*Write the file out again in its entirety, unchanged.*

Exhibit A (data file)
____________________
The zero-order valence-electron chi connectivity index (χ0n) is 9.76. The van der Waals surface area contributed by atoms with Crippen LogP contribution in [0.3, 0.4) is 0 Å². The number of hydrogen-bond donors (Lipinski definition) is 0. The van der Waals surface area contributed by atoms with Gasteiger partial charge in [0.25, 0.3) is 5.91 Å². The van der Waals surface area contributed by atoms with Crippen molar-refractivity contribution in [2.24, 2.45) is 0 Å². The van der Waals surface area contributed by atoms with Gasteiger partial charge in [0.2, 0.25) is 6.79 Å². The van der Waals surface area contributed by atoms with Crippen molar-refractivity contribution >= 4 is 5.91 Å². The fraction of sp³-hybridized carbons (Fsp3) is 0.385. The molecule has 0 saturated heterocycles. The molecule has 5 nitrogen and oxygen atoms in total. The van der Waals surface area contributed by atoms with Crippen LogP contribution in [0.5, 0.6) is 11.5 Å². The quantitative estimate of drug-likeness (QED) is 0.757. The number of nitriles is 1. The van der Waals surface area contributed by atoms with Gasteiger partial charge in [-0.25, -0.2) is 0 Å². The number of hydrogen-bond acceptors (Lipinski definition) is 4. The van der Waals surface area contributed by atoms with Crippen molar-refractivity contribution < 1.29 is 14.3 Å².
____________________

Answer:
The zero-order valence-electron chi connectivity index (χ0n) is 9.76. The van der Waals surface area contributed by atoms with Crippen LogP contribution in [0.3, 0.4) is 0 Å². The number of hydrogen-bond donors (Lipinski definition) is 0. The van der Waals surface area contributed by atoms with Gasteiger partial charge in [0.25, 0.3) is 5.91 Å². The van der Waals surface area contributed by atoms with Crippen molar-refractivity contribution in [2.24, 2.45) is 0 Å². The van der Waals surface area contributed by atoms with Gasteiger partial charge in [0.2, 0.25) is 6.79 Å². The van der Waals surface area contributed by atoms with Crippen molar-refractivity contribution >= 4 is 5.91 Å². The fraction of sp³-hybridized carbons (Fsp3) is 0.385. The molecule has 0 saturated heterocycles. The molecule has 5 nitrogen and oxygen atoms in total. The van der Waals surface area contributed by atoms with Crippen LogP contribution in [0.5, 0.6) is 11.5 Å². The quantitative estimate of drug-likeness (QED) is 0.757. The number of nitriles is 1. The van der Waals surface area contributed by atoms with Gasteiger partial charge in [-0.25, -0.2) is 0 Å². The number of hydrogen-bond acceptors (Lipinski definition) is 4. The van der Waals surface area contributed by atoms with Crippen molar-refractivity contribution < 1.29 is 14.3 Å².